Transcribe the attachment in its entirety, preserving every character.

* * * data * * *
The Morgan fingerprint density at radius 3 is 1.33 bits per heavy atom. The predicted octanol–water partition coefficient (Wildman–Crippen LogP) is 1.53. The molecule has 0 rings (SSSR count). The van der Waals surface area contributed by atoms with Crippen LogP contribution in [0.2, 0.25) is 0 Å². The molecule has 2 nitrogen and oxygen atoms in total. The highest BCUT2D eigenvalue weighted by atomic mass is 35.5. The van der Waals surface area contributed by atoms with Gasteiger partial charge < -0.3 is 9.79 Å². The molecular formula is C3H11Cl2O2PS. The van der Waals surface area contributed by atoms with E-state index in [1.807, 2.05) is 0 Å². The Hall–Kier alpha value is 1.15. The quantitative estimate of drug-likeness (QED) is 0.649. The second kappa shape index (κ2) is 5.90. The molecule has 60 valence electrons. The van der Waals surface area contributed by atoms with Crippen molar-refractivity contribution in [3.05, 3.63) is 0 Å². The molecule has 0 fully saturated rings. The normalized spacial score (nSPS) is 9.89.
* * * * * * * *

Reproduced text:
The Morgan fingerprint density at radius 3 is 1.33 bits per heavy atom. The predicted octanol–water partition coefficient (Wildman–Crippen LogP) is 1.53. The molecule has 0 rings (SSSR count). The van der Waals surface area contributed by atoms with Crippen LogP contribution in [0.2, 0.25) is 0 Å². The molecule has 2 nitrogen and oxygen atoms in total. The highest BCUT2D eigenvalue weighted by atomic mass is 35.5. The van der Waals surface area contributed by atoms with Gasteiger partial charge < -0.3 is 9.79 Å². The molecular formula is C3H11Cl2O2PS. The van der Waals surface area contributed by atoms with E-state index in [1.807, 2.05) is 0 Å². The Hall–Kier alpha value is 1.15. The quantitative estimate of drug-likeness (QED) is 0.649. The second kappa shape index (κ2) is 5.90. The molecule has 60 valence electrons. The van der Waals surface area contributed by atoms with Crippen molar-refractivity contribution in [3.05, 3.63) is 0 Å². The molecule has 0 fully saturated rings. The normalized spacial score (nSPS) is 9.89.